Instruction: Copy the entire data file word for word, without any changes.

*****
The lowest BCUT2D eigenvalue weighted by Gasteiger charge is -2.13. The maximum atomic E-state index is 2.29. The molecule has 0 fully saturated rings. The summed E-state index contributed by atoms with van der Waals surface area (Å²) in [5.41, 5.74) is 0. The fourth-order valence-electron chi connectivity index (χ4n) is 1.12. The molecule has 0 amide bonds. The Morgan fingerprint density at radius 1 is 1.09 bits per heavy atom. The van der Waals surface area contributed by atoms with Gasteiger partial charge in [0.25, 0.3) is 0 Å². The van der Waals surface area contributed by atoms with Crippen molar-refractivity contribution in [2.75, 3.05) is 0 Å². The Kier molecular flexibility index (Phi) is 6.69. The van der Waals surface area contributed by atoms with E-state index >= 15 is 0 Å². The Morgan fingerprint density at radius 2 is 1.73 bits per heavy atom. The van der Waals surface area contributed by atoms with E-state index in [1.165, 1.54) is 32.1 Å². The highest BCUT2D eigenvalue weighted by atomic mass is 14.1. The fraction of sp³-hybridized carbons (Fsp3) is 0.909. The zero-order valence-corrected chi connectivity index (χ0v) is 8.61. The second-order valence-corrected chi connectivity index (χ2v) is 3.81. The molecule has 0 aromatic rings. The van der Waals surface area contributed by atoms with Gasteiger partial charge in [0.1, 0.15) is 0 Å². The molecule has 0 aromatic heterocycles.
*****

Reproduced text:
The lowest BCUT2D eigenvalue weighted by Gasteiger charge is -2.13. The maximum atomic E-state index is 2.29. The molecule has 0 fully saturated rings. The summed E-state index contributed by atoms with van der Waals surface area (Å²) in [5.41, 5.74) is 0. The fourth-order valence-electron chi connectivity index (χ4n) is 1.12. The molecule has 0 amide bonds. The Morgan fingerprint density at radius 1 is 1.09 bits per heavy atom. The van der Waals surface area contributed by atoms with Gasteiger partial charge in [0.25, 0.3) is 0 Å². The van der Waals surface area contributed by atoms with Crippen molar-refractivity contribution in [2.75, 3.05) is 0 Å². The Kier molecular flexibility index (Phi) is 6.69. The van der Waals surface area contributed by atoms with E-state index >= 15 is 0 Å². The Morgan fingerprint density at radius 2 is 1.73 bits per heavy atom. The van der Waals surface area contributed by atoms with E-state index in [1.165, 1.54) is 32.1 Å². The highest BCUT2D eigenvalue weighted by atomic mass is 14.1. The fraction of sp³-hybridized carbons (Fsp3) is 0.909. The zero-order valence-corrected chi connectivity index (χ0v) is 8.61. The second-order valence-corrected chi connectivity index (χ2v) is 3.81. The molecule has 0 aromatic rings. The van der Waals surface area contributed by atoms with Gasteiger partial charge in [0.1, 0.15) is 0 Å². The molecule has 0 aromatic heterocycles.